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Milliner the man among CB prospects

Posted Apr 22, 2013

(A series looking at the top players at various positions leading up to the 2013 NFL Draft, set for April 25-27.)

This is the one matchup from the most recent BCS Championship Game that still isn’t talked about that much. Maybe that’s because through the efforts of Dee Milliner, coupled with the nature of such a matchup, there really wasn’t much to talk about.

Alabama Coach Nick Saban assigned Milliner, his 6-foot, 201-pound cornerback, to the one Notre Dame offensive player who posed a potential matchup problem for the Crimson Tide – that coming in the form of 6-6 Tyler Eifert, the best receiving tight end in college football. It was Milliner and Eifert, one-on-one, to open the game.

Notre Dame tried to get the ball to Eifert twice on its first series, and Milliner was right there both times, and he broke up the attempt on third-and-2 that set up a three-and-out. On Notre Dame’s next possession, again the play was called for Eifert, this time on a third-and-10, and again Milliner was there to defend and the Irish punted again. By the time the Notre Dame offense got its next chance to go at Milliner, the Irish were in a 21-0 hole. Milliner finished with three tackles and two passes defensed, and with that little cherry atop his career he left little doubt as to the identity of the first cornerback to be drafted when the NFL gets around to such issues this Thursday night.

How high might Milliner be selected? It seems inconceivable that the 10 teams at the top of the first round have two cornerbacks better than him, so …

After Milliner gets picked, expect the next set of cornerbacks drafted to include Florida State’s Xavier Rhodes (6-2, 210), the Mississippi State tandem of Darius Slay (6-0, 192) and Johnthan Banks (6-2, 185), Washington’s Desmond Trufant (6-0, 190), and Boise State’s Jamar Taylor (5-11, 192).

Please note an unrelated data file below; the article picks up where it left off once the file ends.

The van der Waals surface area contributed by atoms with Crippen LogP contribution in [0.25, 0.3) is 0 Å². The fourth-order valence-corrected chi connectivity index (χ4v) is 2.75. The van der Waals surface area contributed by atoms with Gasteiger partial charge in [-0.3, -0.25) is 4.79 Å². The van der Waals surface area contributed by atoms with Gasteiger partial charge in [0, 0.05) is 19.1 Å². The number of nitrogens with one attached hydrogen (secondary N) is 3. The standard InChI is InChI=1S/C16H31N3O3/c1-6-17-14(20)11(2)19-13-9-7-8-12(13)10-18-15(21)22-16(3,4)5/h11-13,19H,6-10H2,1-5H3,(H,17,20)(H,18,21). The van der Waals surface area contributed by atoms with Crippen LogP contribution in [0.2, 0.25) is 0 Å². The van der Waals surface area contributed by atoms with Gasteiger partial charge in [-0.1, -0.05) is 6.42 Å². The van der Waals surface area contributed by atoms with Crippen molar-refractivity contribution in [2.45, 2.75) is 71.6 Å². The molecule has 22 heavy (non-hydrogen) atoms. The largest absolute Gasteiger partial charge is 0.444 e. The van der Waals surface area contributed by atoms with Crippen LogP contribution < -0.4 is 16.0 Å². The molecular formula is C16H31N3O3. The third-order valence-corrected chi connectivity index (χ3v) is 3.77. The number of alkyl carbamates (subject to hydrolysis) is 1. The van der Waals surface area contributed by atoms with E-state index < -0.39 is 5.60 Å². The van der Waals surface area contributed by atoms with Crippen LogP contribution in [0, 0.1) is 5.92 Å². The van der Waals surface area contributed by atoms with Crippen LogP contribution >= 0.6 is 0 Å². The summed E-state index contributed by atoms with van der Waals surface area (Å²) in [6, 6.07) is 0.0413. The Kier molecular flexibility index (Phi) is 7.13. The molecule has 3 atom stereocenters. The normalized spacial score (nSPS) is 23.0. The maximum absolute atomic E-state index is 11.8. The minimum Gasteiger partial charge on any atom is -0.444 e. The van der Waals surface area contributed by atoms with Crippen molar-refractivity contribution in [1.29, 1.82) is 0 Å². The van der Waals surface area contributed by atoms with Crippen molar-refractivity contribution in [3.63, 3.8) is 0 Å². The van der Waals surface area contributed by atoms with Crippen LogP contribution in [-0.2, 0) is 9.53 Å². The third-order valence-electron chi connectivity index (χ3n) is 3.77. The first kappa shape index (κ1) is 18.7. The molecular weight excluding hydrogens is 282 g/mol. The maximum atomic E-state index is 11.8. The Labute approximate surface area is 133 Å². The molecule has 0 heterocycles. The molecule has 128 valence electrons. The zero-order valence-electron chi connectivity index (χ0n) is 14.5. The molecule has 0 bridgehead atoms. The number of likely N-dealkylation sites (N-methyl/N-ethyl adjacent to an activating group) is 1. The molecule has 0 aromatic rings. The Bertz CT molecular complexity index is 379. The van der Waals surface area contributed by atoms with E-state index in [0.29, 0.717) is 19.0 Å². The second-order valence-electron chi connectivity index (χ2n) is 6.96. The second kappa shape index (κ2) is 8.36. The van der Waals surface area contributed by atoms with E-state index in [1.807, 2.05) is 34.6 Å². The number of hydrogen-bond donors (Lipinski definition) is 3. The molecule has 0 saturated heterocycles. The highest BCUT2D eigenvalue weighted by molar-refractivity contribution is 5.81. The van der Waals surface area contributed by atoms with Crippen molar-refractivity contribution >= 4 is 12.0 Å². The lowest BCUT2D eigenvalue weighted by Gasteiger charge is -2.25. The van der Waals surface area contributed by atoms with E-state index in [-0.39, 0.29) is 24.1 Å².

If bloodlines have anything to do with it, Trufant will be drafted early, because he has two brothers who have played the position in the NFL. In 2003, the Seattle Seahawks made Marcus Trufant the 11th overall pick of that draft, and he started 125 games during his 10 seasons there while contributing 21 interceptions and 102 passes defensed. Marcus Trufant currently is an unrestricted free agent. Another brother, Isaiah, is currently on the New York Jets roster.

As for Desmond, he started 38 games over his final three college seasons during which he had 27 passes defensed and four interceptions. A former team captain, Desmond Trufant has experience as a gunner on the punt team and also should benefit from the trickle-down effect of having brothers who are NFL players.

Rhodes originally was recruited to Florida State as a receiver, but the switch to cornerback was made quickly upon his arrival in Tallahassee. In 2010, he was voted ACC Defensive Rookie of the Year when he finished with 58 tackles, 12 passes defensed, four interceptions, 3.5 tackles for loss, and two sacks. He recorded one interception in 2011 and three more in 2012, and he will enter the NFL with the correct size and length to play press coverage.